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Diseases

Genetic and Rare Diseases Information Center (GARD)

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Adducted thumb and clubfoot syndrome


Other Names for this Disease

  • Adducted thumb clubfoot syndrome
  • Autosomal recessive adducted thumb-club foot syndrome
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Symptoms

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What are the symptoms of adducted thumb and clubfoot syndrome?

Adducted thumb-clubfoot syndrome is characterized by typical facial appearance, slight build, thin and translucent skin, severely adducted thumbs, arachnodactyly, clubfeet, joint instability, facial clefting, and coagulopathy, as well as heart, kidney, or intestinal defects.[1] Severe psychomotor and developmental delay and decreased muscle tone may also be present during infancy.[2] Cognitive development during childhood is normal.[3]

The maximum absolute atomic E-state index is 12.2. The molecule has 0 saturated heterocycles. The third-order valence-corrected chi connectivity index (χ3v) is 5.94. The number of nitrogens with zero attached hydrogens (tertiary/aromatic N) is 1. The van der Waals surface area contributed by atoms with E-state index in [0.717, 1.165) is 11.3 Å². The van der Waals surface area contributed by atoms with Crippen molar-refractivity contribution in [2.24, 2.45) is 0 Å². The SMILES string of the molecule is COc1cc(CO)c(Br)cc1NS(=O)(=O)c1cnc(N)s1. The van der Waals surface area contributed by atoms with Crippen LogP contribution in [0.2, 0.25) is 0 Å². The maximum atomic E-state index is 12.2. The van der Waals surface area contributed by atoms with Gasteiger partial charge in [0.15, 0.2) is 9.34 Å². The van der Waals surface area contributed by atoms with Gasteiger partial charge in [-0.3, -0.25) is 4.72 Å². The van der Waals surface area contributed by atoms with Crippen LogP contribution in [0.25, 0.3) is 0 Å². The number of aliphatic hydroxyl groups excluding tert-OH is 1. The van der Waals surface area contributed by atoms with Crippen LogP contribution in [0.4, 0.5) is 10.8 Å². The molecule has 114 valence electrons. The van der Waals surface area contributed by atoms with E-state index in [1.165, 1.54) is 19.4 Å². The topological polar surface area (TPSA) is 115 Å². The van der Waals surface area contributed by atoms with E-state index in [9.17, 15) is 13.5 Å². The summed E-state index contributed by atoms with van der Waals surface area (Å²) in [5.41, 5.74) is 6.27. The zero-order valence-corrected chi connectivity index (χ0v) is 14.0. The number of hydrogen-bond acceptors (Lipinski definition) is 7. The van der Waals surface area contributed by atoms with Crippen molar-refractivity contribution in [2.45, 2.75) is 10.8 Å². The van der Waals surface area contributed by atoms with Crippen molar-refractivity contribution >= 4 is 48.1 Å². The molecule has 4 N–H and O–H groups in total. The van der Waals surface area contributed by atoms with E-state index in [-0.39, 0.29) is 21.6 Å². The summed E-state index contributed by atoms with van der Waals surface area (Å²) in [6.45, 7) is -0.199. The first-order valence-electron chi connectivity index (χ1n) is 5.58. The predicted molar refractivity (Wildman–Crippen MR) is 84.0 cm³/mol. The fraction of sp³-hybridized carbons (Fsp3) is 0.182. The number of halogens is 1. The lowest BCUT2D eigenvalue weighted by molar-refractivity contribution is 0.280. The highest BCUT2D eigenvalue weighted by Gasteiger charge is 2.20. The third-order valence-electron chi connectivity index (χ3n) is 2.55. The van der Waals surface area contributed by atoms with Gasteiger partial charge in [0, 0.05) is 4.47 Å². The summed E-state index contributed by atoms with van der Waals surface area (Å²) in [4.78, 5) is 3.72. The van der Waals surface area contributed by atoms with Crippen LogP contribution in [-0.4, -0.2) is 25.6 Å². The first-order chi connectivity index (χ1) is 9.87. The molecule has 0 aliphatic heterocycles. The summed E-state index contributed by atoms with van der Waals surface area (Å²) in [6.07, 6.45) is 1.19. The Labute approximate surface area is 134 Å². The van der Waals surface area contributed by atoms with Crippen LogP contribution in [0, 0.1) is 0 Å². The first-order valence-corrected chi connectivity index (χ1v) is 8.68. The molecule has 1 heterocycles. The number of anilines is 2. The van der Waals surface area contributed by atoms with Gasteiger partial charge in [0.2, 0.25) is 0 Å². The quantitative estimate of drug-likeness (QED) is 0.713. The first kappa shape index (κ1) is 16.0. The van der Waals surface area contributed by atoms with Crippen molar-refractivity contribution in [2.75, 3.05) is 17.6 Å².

Last updated: 1/30/2011

References
  1. Dundar M, et al.. Am J Hum Genet. 2009; http://www.ncbi.nlm.nih.gov/pmc/articles/PMC2790573/?tool=pubmed. Accessed 1/30/2011.
  2. Robert-Gnansia E. Adducted thumbs-arthrogryposis, Dundar type. Orphanet. 2003; http://www.orphanet.net/consor/cgi-bin/OC_Exp.php?lng=EN&Expert=2953. Accessed 1/30/2011.
  3. Zhang L, Müller T, Baenziger JU, Janecke AR. Prog Mol Biol Transl Sci. 2010; http://www.ncbi.nlm.nih.gov/pubmed/20807649. Accessed 1/30/2011.


Other Names for this Disease
  • Adducted thumb clubfoot syndrome
  • Autosomal recessive adducted thumb-club foot syndrome
See Disclaimer regarding information on this site. Some links on this page may take you to organizations outside of the National Institutes of Health.